2. While configuring certain antimalware programs (SUPERAntiSpyware, for example), it offers a choice of whether or not to scan the System Restore points. (In SAS, it is worded, "Ignore System Restore/Volume Information on ME/XP".) I have come across different opinions regarding whether or not to include these in the scan. The reason why I ask this question (and the one below) is that over the last 2-3 months, I have found infections in the C:\System Volume Information folder; in such cases, I deleted the specific infected file(s) via the antimalware application. In such instances, does this mean that all of the other System Restore points are infected as well, thus requiring me to delete all files in the C:\System Volume Information folder (by turning off System Restore, rebooting, then turning back on System Restore)? Or is deleting only the infected System Restore file(s) detected by the antimalware program sufficient enough, such that the other System Restore points are okay? Of course, if I check the box to "ignore System Restore/Volume Information, then this is a moot point, right? (Some out in the blogosphere advocate ignoring these files b/c it will make the scan faster and also because of their argument that it is better to have infected System Restore points than no System Restore points at all.)

If I need to ask these questions as separate topics, please let me know, and I will do so.

Thanks for your help!



#5 DaChew

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Posted 05 April 2009 - 05:50 AM

1. When an infected file is found by an antimalware program, should I reboot and, if so, when should I do so (ie after moving the bug to quarantine, after deleting the bug from the quarantine folder, both, or neither, etc.)? And in this scenario, if rebooting is required, should I reboot into safe mode and, if so, under what circumstances should I do so?


Reboot to normal mode if required for removal(delete on reboot)

For question number 2, it's best to scan the restore points as the log will give clues on the infection, it's rather complicated to explain tho.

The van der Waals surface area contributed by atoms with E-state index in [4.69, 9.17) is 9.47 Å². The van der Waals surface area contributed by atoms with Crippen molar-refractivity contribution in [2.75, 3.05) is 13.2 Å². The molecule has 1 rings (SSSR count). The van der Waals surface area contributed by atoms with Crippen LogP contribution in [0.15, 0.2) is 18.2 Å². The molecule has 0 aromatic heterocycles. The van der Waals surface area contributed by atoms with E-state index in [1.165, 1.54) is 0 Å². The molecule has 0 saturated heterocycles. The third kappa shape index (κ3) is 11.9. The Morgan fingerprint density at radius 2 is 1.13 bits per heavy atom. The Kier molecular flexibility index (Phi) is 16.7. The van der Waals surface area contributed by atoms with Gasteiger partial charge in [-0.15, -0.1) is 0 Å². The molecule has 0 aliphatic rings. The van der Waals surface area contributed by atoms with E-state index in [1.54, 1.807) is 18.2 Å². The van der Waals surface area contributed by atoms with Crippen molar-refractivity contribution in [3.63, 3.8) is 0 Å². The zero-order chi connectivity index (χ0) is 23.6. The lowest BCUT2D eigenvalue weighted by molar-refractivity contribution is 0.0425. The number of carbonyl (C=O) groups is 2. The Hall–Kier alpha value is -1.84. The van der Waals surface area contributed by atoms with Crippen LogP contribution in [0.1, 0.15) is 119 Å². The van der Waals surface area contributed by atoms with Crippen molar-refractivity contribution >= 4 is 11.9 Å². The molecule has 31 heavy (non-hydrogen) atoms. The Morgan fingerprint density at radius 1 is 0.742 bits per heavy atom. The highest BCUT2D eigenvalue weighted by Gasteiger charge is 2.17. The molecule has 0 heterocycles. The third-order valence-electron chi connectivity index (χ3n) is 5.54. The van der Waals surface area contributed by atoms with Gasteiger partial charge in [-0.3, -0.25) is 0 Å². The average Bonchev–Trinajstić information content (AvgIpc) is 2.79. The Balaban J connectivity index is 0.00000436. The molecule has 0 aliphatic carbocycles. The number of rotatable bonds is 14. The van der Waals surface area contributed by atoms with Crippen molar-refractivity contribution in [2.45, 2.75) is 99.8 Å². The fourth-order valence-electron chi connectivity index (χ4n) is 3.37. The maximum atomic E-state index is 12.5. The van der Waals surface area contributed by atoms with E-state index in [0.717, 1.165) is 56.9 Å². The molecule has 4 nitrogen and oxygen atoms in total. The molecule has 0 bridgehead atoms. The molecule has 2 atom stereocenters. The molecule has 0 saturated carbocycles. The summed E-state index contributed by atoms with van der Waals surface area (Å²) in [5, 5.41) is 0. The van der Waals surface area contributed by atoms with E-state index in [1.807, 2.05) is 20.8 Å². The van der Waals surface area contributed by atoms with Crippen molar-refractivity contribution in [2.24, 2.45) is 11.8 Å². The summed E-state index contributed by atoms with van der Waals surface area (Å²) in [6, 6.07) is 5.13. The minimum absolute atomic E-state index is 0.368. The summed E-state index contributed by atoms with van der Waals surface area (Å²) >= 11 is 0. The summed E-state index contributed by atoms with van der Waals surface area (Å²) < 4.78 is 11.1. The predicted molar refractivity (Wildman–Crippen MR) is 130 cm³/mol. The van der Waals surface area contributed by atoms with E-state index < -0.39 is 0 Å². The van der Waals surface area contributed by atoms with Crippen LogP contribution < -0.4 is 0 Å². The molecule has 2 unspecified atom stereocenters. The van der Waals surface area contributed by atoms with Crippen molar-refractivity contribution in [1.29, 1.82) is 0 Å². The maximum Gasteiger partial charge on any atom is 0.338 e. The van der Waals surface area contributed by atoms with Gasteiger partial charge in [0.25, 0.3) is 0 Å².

After being reasonable sure you have removed the infection it's best to purge system restore

Now you should Create a New Restore Point to prevent possible reinfection from an old one. Some of the malware you picked up could have been backed up, renamed and saved in System Restore. Since this is a protected directory your tools cannot access to delete these files, they sometimes can reinfect your system if you accidentally use an old restore point. Setting a new restore point AFTER cleaning your system will help prevent this and enable your computer to "roll-back" to a clean working state.

The easiest and safest way to do this is:
  • Go to Start > Programs > Accessories > System Tools and click "System Restore".
  • Choose the radio button marked "Create a Restore Point" on the first screen then click "Next". Give the R.P. a name, then click "Create". The new point will be stamped with the current date and time. Keep a log of this so you can find it easily should you need to use System Restore.
  • Then use Disk Cleanup to remove all but the most recently created Restore Point.
  • Go to Start > Run and type: Cleanmgr
  • Click "Ok". Disk Cleanup will scan your files for several minutes, then open.
  • Click the "More Options" tab, then click the "Clean up" button under System Restore.
  • Click Ok. You will be prompted with "Are you sure you want to delete all but the most recent restore point?"
  • Click Yes, then click Ok.
  • Click Yes again when prompted with "Are you sure you want to perform these actions?"
  • Disk Cleanup will remove the files and close automatically.
Vista Users can refer to these links: Create a New Restore Point and Disk Cleanup.
Chewy

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#6 black069

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Posted 17 April 2009 - 11:26 PM

DaChew (in the post preceding this), gave an excellent response to my question. I would encourage anyone having similar problems to refer to his post for guidance. It helped me with my problem and gave me further insight into the function of System Restore.

As the topic starter, I personally would consider this post closed. If a moderator reads this, please mark as closed or please give me instructions regarding how to proceed when the topic is answered to the satisfaction of its starter (e.g., is there an icon to insert noting to a moderator that the question has been answered or some type of other "signal"?)

Thanks for everyone's help. :thumbsup:

black069 (the chubby pink bouncing somnambulator)